I have lived amongst men of letters who have written history without mixing in affairs, and amongst politicians who have been occupied with making things happen without ever troubling to write about them. I have always noticed that the former see general causes on all sides, while the latter, living in the haphazard of daily events, prefer to think that everything that happens must be attributed to particular accidents and that their daily string-pulling represents the forces that move the world. I believe that both are mistaken. For my part I hate these absolute systems which make all the events of history depend on first great causes by a chain of fatality, and which, as it were, exclude man from the history of mankind. I believe, with all due deference to the writers who have invented these sublime theories to nourish their vanity and facilitate their work, that many important historical facts can only be accounted for by accidental circumstances, and that many others remain inexplicable, and that, in fine, chance, or rather that network of secondary causes which we call chance since we are unable to unravel it, counts for much that we see in the theatre of the world. Antecedent facts, the nature of institutions, mental attitudes, the state of morals—these are the materials from which are composed those impromptus which amaze and terrify us.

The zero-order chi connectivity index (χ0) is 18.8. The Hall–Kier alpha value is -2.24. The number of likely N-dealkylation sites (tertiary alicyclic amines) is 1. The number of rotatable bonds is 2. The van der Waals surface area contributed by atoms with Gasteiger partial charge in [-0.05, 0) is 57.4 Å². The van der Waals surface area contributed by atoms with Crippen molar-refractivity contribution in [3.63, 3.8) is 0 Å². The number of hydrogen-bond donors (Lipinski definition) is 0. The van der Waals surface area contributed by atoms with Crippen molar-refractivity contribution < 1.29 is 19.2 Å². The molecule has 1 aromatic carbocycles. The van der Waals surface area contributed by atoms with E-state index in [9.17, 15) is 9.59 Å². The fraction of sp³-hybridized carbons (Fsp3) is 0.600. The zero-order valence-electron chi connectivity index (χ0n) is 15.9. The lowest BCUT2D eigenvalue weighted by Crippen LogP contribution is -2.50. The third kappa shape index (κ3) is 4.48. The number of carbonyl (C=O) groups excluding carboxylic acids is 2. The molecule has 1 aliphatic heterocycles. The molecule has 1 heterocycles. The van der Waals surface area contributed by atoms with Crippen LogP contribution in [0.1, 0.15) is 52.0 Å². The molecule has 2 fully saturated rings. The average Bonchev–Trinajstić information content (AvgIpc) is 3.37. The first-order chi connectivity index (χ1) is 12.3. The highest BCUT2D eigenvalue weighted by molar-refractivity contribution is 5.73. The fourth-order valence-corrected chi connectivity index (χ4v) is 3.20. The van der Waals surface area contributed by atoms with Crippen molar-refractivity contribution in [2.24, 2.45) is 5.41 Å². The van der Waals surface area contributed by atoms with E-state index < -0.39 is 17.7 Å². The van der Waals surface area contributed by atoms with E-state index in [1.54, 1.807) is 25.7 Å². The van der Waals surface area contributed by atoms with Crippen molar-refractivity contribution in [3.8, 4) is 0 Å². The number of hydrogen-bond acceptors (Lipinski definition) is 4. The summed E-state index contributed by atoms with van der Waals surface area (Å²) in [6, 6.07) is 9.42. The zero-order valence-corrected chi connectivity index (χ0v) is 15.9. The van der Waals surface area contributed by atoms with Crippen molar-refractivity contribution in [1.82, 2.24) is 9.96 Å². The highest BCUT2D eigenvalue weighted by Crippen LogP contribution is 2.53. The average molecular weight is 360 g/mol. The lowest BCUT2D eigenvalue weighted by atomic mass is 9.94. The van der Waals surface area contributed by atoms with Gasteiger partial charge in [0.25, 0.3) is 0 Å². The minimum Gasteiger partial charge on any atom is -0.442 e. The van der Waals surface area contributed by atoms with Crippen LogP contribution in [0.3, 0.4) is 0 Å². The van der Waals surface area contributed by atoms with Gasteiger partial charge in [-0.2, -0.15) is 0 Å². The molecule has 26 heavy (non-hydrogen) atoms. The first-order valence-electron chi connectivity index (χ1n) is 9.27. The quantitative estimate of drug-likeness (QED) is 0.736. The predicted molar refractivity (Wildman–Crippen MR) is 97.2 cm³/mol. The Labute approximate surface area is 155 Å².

ALEXIS DE TOCQUEVILLE, quoted by J. P. Mayer, Alexis de Tocqueville; a Biographical
Study in Political Science ( New York, 1960), pp. 91-2.
The Boxer movement was anti-foreign and therefore anti-Christian. Any attempt to apportion the responsibility for arousing the popular resentment as between the foreign governments, the diplomats, and the merchants on the one hand and the missionaries on the other is bound to be inconclusive, and any attempt to apportion the blame as between the Roman Catholics and the Protestants is likely to be equally unhelpful. Although the Chinese were disposed to regard Catholicism and Protestantism as two different religions (with two different self-given names), they regarded them both indifferently as enemies.
Steiger argues that the Boxers could not have been both a religious sect and hostile to Christianity since this was against Chinese tradition, but the fact is that they were both a religious sect and anti-foreign and anti-Christian. Says Jerome Ch'ên: 'It was a religious uprising—the